RAIC awards the elusive Chinese architect with its valuable international award
Chinese architect Li Xiadong has been awarded the inaugural Moriyama RAIC International Prize for his firewood-clad Liyuan Library in a village outside of Beijing. The Moriyama Prize was launched this year by the Royal Architectural Institute of Canada. It grants the winner $100,000 CAD, making it one of the highest award values in architecture. Only existing buildings that have been occupied for at least two years are eligible for the prize.
Li Xiaodong’s Liyuan Library opened in 2012 and was built not only as a temple of the written word, but also as a space for meditation. The building’s location was chosen because of its proximity with nature and the adjacent mountains. With respect for the magnificent and unsurpassable natural setting, the very particular firewood cladding was chosen. The material not only creates an interesting texture, it also allows the building to be unobtrusive. The interior unfolds around steps and layers that create private areas for reading. Fully glazed windows frame the exceptional views and let daylight filter through the space – daylight that is tempered and filtered by the raw wood exterior.
More important than its appearance, the 175-square-meter project serves a pivotal role in the local community. In fact, Xiaodong particularly insisted on the building’s function in his project submission statement. The library is entirely free to visit, but visitors are asked to bring two books in order to remove one. The project has also resonated beyond the community and attracted visitors and tourism to the rural region. When speaking of the project, Barry Johns, Chancellor of the RAIC College of Fellows and head of the prize jury, stated, “We need more of these types of perhaps modest, yet powerful buildings which make architecture from a deep understanding of people, culture, context, site, materiality and light.”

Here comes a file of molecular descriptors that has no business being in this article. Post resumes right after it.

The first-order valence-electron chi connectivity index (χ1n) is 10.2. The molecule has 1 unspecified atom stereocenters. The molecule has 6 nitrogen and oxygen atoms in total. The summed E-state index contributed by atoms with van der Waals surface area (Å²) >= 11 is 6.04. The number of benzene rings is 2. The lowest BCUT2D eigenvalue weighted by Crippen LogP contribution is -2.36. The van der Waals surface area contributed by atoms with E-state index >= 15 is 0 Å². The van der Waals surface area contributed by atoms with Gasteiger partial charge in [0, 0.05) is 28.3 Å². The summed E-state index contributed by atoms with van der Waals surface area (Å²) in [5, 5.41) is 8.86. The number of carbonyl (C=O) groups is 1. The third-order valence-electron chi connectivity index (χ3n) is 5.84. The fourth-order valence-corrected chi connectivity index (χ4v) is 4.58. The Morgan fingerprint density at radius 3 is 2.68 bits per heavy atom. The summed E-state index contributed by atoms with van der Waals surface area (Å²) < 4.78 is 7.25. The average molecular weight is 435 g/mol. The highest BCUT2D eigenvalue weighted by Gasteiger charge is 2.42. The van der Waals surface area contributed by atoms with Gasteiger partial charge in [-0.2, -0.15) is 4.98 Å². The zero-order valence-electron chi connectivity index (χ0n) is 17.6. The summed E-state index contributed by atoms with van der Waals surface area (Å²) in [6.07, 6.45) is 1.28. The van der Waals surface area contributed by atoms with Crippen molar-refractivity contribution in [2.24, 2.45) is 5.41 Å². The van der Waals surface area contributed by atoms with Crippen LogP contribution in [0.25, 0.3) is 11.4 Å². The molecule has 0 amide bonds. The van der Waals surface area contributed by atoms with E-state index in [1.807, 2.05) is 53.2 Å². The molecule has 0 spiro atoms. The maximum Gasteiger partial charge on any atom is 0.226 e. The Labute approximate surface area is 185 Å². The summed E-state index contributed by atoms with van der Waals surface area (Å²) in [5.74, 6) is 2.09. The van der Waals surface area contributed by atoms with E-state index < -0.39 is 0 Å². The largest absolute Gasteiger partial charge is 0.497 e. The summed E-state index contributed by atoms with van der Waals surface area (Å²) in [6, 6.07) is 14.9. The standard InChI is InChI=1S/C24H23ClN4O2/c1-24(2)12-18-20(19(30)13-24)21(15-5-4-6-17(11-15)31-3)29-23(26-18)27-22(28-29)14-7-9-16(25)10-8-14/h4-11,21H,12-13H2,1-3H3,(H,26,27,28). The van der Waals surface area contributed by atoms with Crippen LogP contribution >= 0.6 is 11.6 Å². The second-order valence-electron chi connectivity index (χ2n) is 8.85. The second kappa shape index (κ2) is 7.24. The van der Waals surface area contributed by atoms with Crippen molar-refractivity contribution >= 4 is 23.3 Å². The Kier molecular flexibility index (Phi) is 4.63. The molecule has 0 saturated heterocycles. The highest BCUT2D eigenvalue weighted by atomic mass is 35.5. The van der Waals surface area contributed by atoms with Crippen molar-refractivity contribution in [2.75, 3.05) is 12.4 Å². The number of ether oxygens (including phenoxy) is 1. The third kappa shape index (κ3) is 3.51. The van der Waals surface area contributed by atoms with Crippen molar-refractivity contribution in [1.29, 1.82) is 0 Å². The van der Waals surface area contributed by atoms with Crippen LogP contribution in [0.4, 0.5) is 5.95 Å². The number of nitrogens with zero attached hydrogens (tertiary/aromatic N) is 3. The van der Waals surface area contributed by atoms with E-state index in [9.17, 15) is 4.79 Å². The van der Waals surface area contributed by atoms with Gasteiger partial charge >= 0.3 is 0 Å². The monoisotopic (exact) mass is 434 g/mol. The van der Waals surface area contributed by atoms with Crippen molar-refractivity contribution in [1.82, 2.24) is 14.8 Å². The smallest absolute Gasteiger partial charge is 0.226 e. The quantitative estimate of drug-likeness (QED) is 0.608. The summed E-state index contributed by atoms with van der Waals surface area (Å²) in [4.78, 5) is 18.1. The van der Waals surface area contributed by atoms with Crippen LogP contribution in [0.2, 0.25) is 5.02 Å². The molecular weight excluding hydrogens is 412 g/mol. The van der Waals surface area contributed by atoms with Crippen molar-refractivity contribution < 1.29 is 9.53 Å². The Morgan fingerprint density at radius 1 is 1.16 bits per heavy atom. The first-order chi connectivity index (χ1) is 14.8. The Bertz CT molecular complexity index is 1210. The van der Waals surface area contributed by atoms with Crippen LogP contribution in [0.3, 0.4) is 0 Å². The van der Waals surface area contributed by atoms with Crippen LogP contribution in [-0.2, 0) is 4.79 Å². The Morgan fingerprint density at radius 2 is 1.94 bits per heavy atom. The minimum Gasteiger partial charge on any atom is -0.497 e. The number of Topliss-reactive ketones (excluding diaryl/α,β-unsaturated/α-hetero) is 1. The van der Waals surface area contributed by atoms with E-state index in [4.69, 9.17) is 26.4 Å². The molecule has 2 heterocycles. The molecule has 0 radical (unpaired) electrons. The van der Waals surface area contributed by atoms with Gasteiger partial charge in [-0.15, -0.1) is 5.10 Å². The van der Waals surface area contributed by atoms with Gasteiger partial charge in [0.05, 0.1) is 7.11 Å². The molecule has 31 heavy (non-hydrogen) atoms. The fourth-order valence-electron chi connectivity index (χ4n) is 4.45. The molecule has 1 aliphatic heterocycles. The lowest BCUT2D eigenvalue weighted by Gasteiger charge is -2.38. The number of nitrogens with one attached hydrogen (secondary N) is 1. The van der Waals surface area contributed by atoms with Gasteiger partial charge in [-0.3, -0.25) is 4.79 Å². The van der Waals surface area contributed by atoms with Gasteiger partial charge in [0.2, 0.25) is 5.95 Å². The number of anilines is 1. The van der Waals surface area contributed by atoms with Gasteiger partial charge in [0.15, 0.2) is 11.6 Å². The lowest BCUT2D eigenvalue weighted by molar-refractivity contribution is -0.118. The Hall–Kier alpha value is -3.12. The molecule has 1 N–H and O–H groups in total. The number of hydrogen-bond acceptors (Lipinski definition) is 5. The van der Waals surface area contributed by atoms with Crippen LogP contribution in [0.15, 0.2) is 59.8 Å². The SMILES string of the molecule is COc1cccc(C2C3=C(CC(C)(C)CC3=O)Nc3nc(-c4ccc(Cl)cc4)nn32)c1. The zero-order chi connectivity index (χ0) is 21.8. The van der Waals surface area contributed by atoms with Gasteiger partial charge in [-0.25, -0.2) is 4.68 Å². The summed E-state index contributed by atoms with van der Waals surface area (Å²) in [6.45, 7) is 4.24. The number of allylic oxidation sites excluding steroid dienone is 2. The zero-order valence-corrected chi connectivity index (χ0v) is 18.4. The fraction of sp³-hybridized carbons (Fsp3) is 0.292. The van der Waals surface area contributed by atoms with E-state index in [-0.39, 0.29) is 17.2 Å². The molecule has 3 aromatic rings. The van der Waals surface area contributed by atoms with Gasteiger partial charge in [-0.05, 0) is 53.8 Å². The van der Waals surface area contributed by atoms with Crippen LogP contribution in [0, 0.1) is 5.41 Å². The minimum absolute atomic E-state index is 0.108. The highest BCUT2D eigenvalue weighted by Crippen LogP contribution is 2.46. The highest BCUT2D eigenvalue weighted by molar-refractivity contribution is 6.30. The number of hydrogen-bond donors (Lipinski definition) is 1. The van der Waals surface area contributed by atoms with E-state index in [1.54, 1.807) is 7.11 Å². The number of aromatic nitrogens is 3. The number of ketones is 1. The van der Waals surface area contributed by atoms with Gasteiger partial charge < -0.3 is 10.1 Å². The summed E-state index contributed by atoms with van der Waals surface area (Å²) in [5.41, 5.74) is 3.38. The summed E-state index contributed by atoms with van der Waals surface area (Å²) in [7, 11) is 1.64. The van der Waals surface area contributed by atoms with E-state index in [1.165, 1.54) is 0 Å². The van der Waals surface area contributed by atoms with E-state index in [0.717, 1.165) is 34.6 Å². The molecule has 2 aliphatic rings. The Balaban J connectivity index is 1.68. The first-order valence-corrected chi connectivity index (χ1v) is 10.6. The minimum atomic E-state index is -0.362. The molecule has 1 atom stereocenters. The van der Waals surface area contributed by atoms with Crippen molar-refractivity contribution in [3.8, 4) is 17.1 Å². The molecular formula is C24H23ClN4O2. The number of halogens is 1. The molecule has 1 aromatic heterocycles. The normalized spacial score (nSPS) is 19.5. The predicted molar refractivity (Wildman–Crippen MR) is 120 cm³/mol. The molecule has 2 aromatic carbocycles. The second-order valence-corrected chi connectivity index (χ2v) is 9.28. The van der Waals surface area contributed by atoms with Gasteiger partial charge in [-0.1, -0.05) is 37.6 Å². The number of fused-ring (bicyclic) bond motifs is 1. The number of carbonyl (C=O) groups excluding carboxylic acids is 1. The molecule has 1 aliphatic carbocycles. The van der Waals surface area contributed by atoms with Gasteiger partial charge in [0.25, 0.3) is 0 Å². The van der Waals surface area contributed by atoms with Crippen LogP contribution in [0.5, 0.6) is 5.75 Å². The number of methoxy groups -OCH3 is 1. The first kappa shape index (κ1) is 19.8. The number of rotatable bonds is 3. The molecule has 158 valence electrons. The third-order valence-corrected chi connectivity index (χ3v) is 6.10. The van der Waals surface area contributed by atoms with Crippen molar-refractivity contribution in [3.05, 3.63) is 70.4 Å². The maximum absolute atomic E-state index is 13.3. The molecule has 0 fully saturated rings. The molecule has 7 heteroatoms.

The overall project cost less than two hundred thousand dollars and was funded by a rural-development grant from the Lu Qianshou Trust in Hong Kong. The project beat out submissions from nine other countries to become the inaugural winner of the award. The next Moriyama prize will be awarded in 2016.